IHS Markit on PP: They estimate that 98% of North American nameplate capacity is now online. Rail is shipping out of the gulf coast but there continues to be supply issues in specific cases where applications require specific grades. The market is heavily focused on supply over price this month with a wider range of price premiums for September product.

TPE’s Greenberg reported that while much of the shut petrochemical and plastics supply had begun to return back online, the lost production will never be recovered. He characterized the PE spot market overall as quite tight as processors “rushed” to the spot market to fill in supply gaps. Most of the volume transacted by TPE was spread among HDPE blow molding, LDPE for film and foam, and LLDPE film grades. All injection resins including HDPE, LDPE and LLDPE were characterized as exceedingly scarce. Spot prices ranged from a total of 8.5-14 ¢/lb higher within the last two weeks.

Similarly, Greenberg described the spot PP market as very active with prices jumping up by 11-13¢/lb. “The market was already in short supply ahead of the storm, and the lost production has highlighted the gap…these higher prices, however, have revealed some additional supply that was apparently held back as some suppliers have seemingly found this new level compelling.”

Weighing in on the trajectory of resin contract prices for commodity thermoplastics, including PE, PP, PS, PVC, PET, ABS, PC, Nylons 6 and 66, are RTi experts, along with PCW and Greenberg.

PE: Polyethylene prices moved up 3¢/lb in September, with a 4¢/lb increase proposed for mid-September or October, depending on the supplier, gaining momentum. “Expect firm to higher prices for the remainder of year, with delivery delays and resin allocations…all depending on the speed of recovery,” noted Mike Burns, RTi’s v.p. of client services for PE. His view was shared by the other industry pros.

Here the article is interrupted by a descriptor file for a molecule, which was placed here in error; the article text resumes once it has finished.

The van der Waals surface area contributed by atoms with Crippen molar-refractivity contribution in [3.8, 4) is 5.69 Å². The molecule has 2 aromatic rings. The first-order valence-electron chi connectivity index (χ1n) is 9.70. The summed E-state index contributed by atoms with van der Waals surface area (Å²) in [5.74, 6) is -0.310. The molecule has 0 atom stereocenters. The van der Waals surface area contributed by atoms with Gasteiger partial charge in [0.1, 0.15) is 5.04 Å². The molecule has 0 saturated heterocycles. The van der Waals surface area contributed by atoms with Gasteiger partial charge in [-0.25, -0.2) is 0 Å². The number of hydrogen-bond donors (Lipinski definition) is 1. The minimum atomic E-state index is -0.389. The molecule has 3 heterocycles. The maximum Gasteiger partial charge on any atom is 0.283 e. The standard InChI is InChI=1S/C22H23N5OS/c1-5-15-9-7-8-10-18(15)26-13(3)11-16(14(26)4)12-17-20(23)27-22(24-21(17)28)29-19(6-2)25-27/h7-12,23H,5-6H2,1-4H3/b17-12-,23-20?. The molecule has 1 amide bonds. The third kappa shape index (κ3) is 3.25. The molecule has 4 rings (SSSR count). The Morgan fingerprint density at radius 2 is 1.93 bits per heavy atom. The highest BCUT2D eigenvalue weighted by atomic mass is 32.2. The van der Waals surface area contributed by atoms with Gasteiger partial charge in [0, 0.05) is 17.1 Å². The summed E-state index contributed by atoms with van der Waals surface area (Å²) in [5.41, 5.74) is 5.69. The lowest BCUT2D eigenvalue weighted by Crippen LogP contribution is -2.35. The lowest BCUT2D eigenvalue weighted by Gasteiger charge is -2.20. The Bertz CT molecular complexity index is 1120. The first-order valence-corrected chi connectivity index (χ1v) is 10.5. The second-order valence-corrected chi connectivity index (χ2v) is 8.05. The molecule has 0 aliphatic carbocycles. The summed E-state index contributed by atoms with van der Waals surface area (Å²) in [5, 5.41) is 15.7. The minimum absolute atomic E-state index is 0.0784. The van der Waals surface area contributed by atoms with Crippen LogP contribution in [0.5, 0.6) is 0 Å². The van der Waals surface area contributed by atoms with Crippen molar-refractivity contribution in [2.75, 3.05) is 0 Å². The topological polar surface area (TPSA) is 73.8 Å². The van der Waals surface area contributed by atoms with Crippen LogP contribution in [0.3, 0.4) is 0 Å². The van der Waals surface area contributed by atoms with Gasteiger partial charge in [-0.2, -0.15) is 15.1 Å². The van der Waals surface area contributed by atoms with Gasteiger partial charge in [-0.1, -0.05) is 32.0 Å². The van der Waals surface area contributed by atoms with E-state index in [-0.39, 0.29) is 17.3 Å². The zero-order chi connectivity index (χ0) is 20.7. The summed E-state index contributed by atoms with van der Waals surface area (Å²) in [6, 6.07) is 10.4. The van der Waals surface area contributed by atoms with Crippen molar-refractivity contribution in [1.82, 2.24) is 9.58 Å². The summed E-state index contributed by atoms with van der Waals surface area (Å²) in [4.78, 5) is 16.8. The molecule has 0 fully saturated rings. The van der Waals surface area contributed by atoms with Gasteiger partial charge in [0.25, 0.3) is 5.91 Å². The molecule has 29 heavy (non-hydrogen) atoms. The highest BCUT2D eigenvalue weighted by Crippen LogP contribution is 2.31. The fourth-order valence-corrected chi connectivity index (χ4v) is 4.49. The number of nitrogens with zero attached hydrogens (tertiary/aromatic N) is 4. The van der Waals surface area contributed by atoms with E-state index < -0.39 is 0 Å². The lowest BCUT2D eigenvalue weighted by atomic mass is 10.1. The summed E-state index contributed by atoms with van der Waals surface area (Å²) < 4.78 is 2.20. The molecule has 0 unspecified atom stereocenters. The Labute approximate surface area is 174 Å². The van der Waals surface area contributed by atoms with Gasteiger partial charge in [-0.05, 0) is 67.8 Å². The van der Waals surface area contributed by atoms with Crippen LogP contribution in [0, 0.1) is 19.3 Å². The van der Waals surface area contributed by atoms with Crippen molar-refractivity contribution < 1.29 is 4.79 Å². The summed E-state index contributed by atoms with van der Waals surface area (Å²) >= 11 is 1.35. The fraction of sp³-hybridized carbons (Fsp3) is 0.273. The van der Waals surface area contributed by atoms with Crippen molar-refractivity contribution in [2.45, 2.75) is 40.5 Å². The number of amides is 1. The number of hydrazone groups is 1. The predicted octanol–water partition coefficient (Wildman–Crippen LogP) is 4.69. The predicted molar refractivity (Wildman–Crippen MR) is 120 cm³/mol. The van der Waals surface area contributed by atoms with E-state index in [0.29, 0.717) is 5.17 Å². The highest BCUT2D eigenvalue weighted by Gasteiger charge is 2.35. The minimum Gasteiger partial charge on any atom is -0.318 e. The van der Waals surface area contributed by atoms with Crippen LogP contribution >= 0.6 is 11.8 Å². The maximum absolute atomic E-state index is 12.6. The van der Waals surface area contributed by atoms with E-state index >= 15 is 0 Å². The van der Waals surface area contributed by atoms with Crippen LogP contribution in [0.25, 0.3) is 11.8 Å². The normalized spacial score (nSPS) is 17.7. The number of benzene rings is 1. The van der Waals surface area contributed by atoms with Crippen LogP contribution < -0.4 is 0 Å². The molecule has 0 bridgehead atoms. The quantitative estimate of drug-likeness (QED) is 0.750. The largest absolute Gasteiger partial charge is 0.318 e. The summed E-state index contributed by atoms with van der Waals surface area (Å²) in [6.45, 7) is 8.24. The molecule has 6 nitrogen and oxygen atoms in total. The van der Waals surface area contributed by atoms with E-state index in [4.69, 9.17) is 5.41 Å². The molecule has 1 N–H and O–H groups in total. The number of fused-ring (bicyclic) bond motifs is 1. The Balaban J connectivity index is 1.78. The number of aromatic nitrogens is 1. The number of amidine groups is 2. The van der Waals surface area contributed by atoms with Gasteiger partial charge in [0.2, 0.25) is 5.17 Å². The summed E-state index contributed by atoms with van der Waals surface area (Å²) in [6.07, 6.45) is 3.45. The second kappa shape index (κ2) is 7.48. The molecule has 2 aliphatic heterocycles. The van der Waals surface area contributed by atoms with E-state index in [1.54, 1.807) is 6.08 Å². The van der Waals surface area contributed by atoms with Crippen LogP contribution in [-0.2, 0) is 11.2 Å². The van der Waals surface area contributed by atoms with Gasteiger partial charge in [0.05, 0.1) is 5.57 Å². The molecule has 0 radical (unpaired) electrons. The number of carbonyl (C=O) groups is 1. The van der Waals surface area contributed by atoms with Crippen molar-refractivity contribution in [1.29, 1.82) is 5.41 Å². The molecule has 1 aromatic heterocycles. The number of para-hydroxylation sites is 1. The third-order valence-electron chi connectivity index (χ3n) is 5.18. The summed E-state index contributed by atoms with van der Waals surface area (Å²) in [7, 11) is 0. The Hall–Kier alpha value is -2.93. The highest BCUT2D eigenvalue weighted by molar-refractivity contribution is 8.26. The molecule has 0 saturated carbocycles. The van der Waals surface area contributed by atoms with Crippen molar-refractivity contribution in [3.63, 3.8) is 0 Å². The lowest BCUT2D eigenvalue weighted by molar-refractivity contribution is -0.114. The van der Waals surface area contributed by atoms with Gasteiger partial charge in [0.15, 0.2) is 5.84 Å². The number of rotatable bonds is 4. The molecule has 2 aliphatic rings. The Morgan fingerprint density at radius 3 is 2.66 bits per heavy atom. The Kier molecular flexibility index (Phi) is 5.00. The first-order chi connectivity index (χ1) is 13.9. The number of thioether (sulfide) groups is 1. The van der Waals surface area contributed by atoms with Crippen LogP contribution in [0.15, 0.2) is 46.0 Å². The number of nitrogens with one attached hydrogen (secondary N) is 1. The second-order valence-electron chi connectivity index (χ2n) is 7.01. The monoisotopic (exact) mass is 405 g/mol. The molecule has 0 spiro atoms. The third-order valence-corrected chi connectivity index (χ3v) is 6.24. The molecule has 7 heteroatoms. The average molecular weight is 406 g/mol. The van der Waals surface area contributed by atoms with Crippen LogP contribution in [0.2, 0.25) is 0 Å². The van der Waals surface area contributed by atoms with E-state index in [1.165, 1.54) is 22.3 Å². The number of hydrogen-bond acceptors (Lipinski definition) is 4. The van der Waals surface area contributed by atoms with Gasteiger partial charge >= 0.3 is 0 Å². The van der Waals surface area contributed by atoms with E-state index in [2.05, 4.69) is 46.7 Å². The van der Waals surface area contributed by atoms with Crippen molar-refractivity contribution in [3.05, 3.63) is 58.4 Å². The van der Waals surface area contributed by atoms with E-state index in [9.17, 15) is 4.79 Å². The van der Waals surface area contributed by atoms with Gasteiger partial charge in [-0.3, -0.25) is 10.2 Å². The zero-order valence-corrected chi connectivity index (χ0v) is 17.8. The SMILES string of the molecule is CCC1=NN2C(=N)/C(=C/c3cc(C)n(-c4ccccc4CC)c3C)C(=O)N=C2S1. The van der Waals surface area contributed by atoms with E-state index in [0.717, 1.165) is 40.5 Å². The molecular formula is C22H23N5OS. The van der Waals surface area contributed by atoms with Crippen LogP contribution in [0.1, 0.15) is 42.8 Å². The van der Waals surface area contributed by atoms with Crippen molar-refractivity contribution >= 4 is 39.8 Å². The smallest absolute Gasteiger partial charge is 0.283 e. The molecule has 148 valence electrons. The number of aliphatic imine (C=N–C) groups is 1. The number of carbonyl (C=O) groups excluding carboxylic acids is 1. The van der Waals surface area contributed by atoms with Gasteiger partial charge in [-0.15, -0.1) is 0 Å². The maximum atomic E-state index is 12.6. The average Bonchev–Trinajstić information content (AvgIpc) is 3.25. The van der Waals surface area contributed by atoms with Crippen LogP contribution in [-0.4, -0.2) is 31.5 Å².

PCW reported that not much, if any, incremental resin was expected in the spot market before November, but December could show a dramatically different supply balance, according to PCW. More than 7.7 billion lb/yr of new Gulf Coast PE capacity is slated to come online by end of year. Early indications are that those startups will only be delayed by a few weeks.

PP:  Polypropylene prices in August moved up by another .005¢/lb in step with the August propylene contract, but processors were looking at higher prices in September as suppliers aimed to push through a 3¢/lb profit margin expansion, above what the September monomer contract might settle at, according to Scott Newell, RTi’s v.p. of PP markets. He ventured at least a 5¢/lb increase to be implemented. Greenberg ventured a combined August/September increase of 10¢/lb or more.

PS:  Polystyrene prices remained flat in August as benzene contracts settled flat, but the scenario changed going into September. Suppliers issued and implemented a 3¢/lb increase in September, according to PCW and Mark Kallman, RTi’s v.p. of client services for engineering resins, PS, and PVC. Although PS production was not affected, raw materials were on their way up right after the storm.

September benzene contracts settled up an average of $2.66/gal—an 18¢/gal increase. This increase amount typically posts at a 2¢/lb cost pressure on PS, noted Kallman. He ventured that PS prices would move up by at least the September 3¢/lb. “We’ll see significant ongoing cost pressure from raw materials and transportation disruptions. What happens to spot benzene prices is key. Ditto for ethylene availability and pricing.”